Most Timberwolves postgame press conferences these days follow a similar tenor for coach Chris Finch as he discusses the team’s latest victory.
The team found a way to win. The defense was awesome. The group is maturing with each passing game. Yadda, yadda, yadda.
It’s repetitive. Frankly, how could it not be? Trying to analyze more of the same in a unique way after each performance is impossible.
For instance, Finch was asked about veteran point guard Mike Conley’s value to the team for probably the hundredth time after the Wolves’ win Wednesday over San Antonio.
“There’s no new way to say how important he is,” Finch said.
Which is fair. These points can only be delivered in so many various forms. Conley’s game control is invaluable. Anthony Edwards loves the big moment. Rudy Gobert dominates opponents from the interior. These are pillars upon which Minnesota has built its league-leading 16-4 record.
But Finch did spice up Wednesday’s presser when discussing Gobert.
“This is the best I’ve ever seen him play,” the coach said.
Which is quite a statement for a three-time, NBA Defensive Player of the Year. But Gobert himself agreed with the assertion.
“Personally, I think I’m the best Rudy I’ve ever been,” Gobert said. “And I think there’s still a lot of other ways to grow. I’m pushing myself every day to keep learning, keep getting better and stronger. I’m hungry. I want to win.”
Certainly, Gobert is significantly better than the player he was a year ago. Gobert never looked fresh or healthy throughout last year as he battled back injuries and seemed to lack speed and explosion.
The first 20 games of this season is a prime representation of peak Gobert. Or, maybe regular Gobert? Edwards noted this year’s version is the best Gobert he’s played with — and that’s not a close contest. But Edwards also said Gobert is “actually getting back to the Rudy he was in Utah.”
And the numbers bear that out.
As great as Gobert has been this season — he has the best defensive player in the NBA to date — statistically, he essentially is just on par with the Gobert of old. His Win Shares per 48 minutes is currently still lower than it was in any season from 2016-17 through his final season in Utah.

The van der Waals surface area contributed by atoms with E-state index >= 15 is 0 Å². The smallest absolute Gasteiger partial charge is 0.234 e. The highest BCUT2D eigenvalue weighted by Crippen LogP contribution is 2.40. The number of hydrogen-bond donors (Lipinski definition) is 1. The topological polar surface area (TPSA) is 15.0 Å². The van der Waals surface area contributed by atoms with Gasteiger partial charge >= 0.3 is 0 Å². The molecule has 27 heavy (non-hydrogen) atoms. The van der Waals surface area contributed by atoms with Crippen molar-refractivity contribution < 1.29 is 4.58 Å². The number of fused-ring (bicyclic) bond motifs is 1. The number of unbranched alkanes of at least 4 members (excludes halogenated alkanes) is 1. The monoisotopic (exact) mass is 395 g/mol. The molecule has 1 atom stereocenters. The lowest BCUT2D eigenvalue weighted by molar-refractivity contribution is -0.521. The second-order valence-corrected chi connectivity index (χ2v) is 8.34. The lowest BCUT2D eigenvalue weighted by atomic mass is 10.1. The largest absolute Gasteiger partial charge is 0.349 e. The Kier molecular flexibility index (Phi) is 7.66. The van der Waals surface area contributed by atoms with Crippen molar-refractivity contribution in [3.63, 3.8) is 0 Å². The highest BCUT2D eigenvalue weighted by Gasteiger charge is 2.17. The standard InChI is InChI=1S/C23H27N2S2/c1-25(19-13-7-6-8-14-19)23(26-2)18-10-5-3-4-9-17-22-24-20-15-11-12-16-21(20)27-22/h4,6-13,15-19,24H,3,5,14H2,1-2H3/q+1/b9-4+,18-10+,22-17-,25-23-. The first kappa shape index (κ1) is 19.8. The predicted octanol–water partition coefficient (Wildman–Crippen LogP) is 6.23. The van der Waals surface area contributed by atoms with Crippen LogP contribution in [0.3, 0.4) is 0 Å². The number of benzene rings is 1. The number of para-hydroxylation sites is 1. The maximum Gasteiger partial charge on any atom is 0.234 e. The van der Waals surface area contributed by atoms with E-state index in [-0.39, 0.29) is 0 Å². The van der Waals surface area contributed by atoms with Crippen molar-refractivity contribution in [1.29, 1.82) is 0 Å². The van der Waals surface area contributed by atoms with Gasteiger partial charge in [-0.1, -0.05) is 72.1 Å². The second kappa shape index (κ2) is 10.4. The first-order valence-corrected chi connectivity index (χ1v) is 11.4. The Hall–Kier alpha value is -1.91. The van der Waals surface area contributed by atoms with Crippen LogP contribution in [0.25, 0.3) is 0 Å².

He’s had higher rebounding percentages and block percentages. Finch noted Gobert’s offensive excellence this season. That has been especially true of late. Over Minnesota’s past nine games, Gobert has posted a scorching true shooting percentage of 73.8 percent. That would be the highest number of his career, but only fractionally better than the 73.2 percent he recorded over the course of the 2021-22 season in Utah.
Which is all to do nothing to diminish what Gobert has brought to Minnesota this season. The Timberwolves currently have the best defense in the NBA. And the way in which the defense struggled with Gobert in foul trouble Wednesday was a reminder of how important the center has been to the team’s total defensive success.
But in the 2020-21 season, Utah held opponents to 100.9 points per 100 possessions, compared to 104 this season, as the Jazz outscored opponents by 15.9 points per 100 possessions.
So no, this may not be the best Rudy Gobert of all time, as difficult as that is to believe. Because he has been one of the NBA’s most dominant forces for years.
Perhaps the numerous ways in which he drives winning are simply easier for many to appreciate when the performances are in front of your face on a nightly basis.
But kudos to the All-NBA center for constantly trying to usurp the insanely high standard he’s set for himself.
“Until you win, you never stop. And even when you win, you want to win again. Right now, I’m trying to win a championship, and I’ll do whatever it takes, anything that’s in my power,” Gobert said. “And make it fun. It’s about having fun, too.”
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